June 3, 2023

Volume XIII, Number 154


June 02, 2023

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June 01, 2023

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New York Enacts Further Regulations on Extra Working Hours for Nurses

Under two amendments to its law regulating consecutive hours of work for nurses (Labor Law Section 167), New York has established monetary penalties for violations of the law and placed reporting requirements and other restrictions on healthcare employers that require nurses to work beyond their regularly scheduled hours.

Section 167

Section 167 has been in effect for more than a decade. It restricts healthcare employers from requiring nurses to work beyond their scheduled work hours, except where there is:

  • A healthcare disaster that increases the need for healthcare personnel;

  • A federal, state, or county declaration of emergency;

  • An unforeseen emergency and necessity to provide safe patient care that could not be prudently planned for by the employer and does not regularly occur; or

  • An ongoing medical or surgical procedure in which the nurse is actively engaged and whose continued presence is needed to ensure the health and safety of the patient.

Under the law, “healthcare employers” include hospitals, nursing homes, diagnostic treatment centers, and certain state-operated facilities, while “nurses” include both registered nurses (RNs) and licensed practical nurses (LPNs).

While prohibiting employers from mandating extra work hours, Section 167 expressly provides that nurses may voluntarily work beyond their regular schedules.

December 2022 Amendment

A December 2022 amendment (Assembly Bill 286) to Section 167 established monetary penalties for violations of the Section, to be assessed by the New York State Department of Labor (NYSDOL).

Those penalties are $1,000 for a first violation, $2,000 for a second violation within 12 months, and $3,000 for subsequent violations within 12 months.

The December 2022 amendment also required the employer to pay the affected nurse(s) a 15 percent premium for the hours worked in excess of their scheduled hours.

Prior to mandating that nurses work beyond their scheduled hours, healthcare employers are required to make good faith efforts to pursue alternatives, including, but not limited to, calling per diem employees, agency nurses, and floaters, or requesting an additional day of work from off-duty employees.

March 2023 Amendment

A second amendment (Assembly Bill 970), enacted on March 3, 2023, requires a healthcare employer to self-report to the NYSDOL and the Department of Health when it mandates additional work hours under one of the exceptional circumstances, if that mandate exists for at least 15 days in a month.

In addition, a healthcare employer that requires additional work hours under one of the exceptions for at least 45 days in any consecutive three-month period must submit an explanation for its need to do so and must provide an estimate of when the circumstances requiring the extra work hours will end.

In what should be viewed as some relief for healthcare employers, the March 2023 amendment makes the monetary penalties established by the December 2022 amendment permissive, rather than mandatory, and eliminates the 15 percent premium payment to employees. However, the March 2023 amendment adds a civil penalty of not more than $500 for violation of the reporting requirements established by that amendment.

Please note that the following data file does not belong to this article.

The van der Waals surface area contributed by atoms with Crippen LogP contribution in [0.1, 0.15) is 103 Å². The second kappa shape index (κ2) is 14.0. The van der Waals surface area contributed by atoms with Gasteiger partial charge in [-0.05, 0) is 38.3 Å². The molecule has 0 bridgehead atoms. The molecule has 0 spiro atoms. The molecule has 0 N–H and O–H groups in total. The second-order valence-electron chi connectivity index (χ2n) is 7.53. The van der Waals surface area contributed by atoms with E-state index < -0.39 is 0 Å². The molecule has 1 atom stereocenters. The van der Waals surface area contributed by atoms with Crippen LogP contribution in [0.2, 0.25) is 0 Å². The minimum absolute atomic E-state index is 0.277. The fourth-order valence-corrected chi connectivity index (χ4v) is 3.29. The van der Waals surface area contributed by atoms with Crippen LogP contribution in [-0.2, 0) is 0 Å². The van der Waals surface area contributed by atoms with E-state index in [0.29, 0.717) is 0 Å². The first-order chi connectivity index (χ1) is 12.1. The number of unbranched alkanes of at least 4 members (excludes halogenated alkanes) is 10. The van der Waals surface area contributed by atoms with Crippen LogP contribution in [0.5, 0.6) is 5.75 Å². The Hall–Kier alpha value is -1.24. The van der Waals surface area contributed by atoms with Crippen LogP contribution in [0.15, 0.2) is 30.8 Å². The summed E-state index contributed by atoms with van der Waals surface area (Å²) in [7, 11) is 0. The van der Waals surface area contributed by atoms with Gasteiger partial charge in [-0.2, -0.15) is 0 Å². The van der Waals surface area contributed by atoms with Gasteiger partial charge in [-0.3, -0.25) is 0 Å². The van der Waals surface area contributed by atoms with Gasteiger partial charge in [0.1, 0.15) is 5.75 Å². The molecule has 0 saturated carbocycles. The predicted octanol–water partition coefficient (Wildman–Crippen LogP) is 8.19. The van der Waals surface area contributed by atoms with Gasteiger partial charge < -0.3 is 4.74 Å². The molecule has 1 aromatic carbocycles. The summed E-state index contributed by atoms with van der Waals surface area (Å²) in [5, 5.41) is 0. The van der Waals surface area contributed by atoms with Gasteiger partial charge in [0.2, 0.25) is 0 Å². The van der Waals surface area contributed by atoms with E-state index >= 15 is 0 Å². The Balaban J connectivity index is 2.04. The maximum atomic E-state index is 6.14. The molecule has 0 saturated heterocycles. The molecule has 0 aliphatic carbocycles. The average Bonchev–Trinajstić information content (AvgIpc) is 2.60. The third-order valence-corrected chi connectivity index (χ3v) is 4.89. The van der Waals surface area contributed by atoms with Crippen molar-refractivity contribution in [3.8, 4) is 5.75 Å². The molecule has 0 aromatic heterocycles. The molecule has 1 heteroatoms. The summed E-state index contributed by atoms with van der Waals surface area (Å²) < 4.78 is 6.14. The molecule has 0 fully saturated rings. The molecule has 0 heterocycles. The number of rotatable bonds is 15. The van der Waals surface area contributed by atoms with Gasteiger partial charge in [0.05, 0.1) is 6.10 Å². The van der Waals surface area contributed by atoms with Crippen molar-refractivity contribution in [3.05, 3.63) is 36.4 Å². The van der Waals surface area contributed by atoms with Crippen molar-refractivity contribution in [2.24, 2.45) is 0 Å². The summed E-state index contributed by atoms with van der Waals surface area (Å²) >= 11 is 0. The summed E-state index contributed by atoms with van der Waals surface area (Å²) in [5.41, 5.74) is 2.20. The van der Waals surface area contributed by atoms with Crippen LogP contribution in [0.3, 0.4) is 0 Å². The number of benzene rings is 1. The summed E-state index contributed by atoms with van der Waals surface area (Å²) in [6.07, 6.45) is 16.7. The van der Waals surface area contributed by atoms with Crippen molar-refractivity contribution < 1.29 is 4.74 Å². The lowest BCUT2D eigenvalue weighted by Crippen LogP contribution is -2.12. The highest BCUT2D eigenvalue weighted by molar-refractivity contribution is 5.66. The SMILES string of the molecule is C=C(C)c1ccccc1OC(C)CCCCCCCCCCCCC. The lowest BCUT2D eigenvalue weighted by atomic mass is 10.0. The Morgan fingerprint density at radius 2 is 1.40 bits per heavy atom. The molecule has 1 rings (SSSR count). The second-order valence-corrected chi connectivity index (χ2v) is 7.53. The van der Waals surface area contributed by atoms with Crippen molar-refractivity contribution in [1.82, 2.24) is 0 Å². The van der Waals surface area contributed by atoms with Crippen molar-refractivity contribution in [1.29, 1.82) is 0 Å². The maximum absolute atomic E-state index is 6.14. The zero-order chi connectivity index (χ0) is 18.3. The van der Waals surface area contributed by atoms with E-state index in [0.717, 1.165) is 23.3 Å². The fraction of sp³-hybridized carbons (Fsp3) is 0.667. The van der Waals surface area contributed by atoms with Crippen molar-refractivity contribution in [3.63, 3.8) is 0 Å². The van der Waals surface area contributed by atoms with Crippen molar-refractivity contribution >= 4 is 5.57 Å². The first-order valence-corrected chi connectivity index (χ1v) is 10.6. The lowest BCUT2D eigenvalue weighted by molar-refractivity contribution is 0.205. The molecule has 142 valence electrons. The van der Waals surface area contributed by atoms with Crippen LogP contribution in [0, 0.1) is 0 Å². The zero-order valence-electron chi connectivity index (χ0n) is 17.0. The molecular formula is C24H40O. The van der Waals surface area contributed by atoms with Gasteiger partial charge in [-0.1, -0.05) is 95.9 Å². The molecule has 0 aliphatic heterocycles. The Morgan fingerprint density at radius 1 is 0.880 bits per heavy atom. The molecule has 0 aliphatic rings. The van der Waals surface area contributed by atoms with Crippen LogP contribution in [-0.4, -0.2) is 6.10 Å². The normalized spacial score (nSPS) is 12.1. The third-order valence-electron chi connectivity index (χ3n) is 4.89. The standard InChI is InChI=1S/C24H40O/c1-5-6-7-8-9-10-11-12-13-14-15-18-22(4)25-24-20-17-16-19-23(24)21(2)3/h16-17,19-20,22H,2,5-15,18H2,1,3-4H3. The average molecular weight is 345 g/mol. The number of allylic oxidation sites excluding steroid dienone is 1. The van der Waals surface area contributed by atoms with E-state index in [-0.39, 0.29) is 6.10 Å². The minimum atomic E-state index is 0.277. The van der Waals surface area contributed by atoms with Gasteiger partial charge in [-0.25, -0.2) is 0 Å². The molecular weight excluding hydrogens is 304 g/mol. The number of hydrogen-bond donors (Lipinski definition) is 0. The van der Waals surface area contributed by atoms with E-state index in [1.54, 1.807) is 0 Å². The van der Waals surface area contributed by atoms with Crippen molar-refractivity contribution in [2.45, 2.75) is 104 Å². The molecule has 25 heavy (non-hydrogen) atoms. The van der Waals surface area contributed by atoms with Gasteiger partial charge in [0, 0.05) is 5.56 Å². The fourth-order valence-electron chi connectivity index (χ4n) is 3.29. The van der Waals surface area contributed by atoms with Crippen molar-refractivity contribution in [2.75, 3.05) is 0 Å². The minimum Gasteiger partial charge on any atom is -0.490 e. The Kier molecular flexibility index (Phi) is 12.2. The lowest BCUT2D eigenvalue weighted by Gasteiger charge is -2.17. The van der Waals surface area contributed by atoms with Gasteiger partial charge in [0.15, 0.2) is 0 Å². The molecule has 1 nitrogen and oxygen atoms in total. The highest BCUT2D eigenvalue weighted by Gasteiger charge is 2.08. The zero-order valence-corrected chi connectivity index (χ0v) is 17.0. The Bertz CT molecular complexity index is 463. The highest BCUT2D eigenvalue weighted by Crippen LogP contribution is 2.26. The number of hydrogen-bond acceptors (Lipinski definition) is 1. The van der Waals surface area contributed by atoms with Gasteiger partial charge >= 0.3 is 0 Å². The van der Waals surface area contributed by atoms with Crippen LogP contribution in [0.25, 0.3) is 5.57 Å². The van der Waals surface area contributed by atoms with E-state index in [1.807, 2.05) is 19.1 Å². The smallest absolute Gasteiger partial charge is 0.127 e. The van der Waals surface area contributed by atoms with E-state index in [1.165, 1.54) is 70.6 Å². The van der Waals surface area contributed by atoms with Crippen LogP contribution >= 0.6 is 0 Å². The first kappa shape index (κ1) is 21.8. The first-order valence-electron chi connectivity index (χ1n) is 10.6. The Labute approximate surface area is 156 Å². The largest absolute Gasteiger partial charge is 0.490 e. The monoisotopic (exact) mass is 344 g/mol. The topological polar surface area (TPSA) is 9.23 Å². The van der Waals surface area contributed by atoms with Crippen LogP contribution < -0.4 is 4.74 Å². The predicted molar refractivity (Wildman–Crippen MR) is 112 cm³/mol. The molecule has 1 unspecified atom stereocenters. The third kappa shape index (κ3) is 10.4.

Finally, the March 2023 amendment establishes a complaint reporting procedure. NYSDOL is required to establish an enforcement officer to oversee the investigation of complaints. The enforcement officer may investigate, in consultation with the Department of Health, and must notify the employer of the complaint and related investigation.

The NYSDOL also must make a poster available on its website, informing employees of the complaint-filing process. Affected healthcare facilities must display the poster in a conspicuous location accessible to employees.

The reporting and revised penalty provisions go into effect June 28, 2023. The DOL may issue regulations to implement these new provisions.

Employers should consult with employment counsel to determine how their facilities may be affected by the new law and how to comply while addressing specific organizational needs effectively.

Jackson Lewis P.C. © 2023National Law Review, Volume XIII, Number 90

About this Author

Jeffrey Brecher, Jackson Lewis, Management Arbitration Lawyer, Labor Litigation Attorney

Jeffrey W. Brecher is a Principal in the Long Island, New York, office of Jackson Lewis, and is Practice Group Leader of the firm's Wage and Hour practice. He has litigated hundreds of cases, defending management at arbitration, before state and federal administrative agencies and at trial.

Mr. Brecher regularly advises clients on compliance with various state and federal laws affecting the workplace, including discrimination and related claims arising under Title VII, Family and Medical Leave Act, Americans with...

Christopher M. Valentino, EEOC litigation, labor attorney, Jackson Lewis Law firm, employment litigator
Office Managing Principal

Christopher M. Valentino is Office Managing Principal of the Long Island, New York, office of Jackson Lewis P.C. and is a member of the firm’s Board of Directors. Mr. Valentino represents companies in matters relating to traditional labor, equal employment opportunity, employment litigation and related matters.

Mr. Valentino has extensive experience in all matters relating to EEO compliance and workplace laws and a frequent speaker at management education programs. Since joining Jackson Lewis in September 2000, he has regularly counseled clients in the...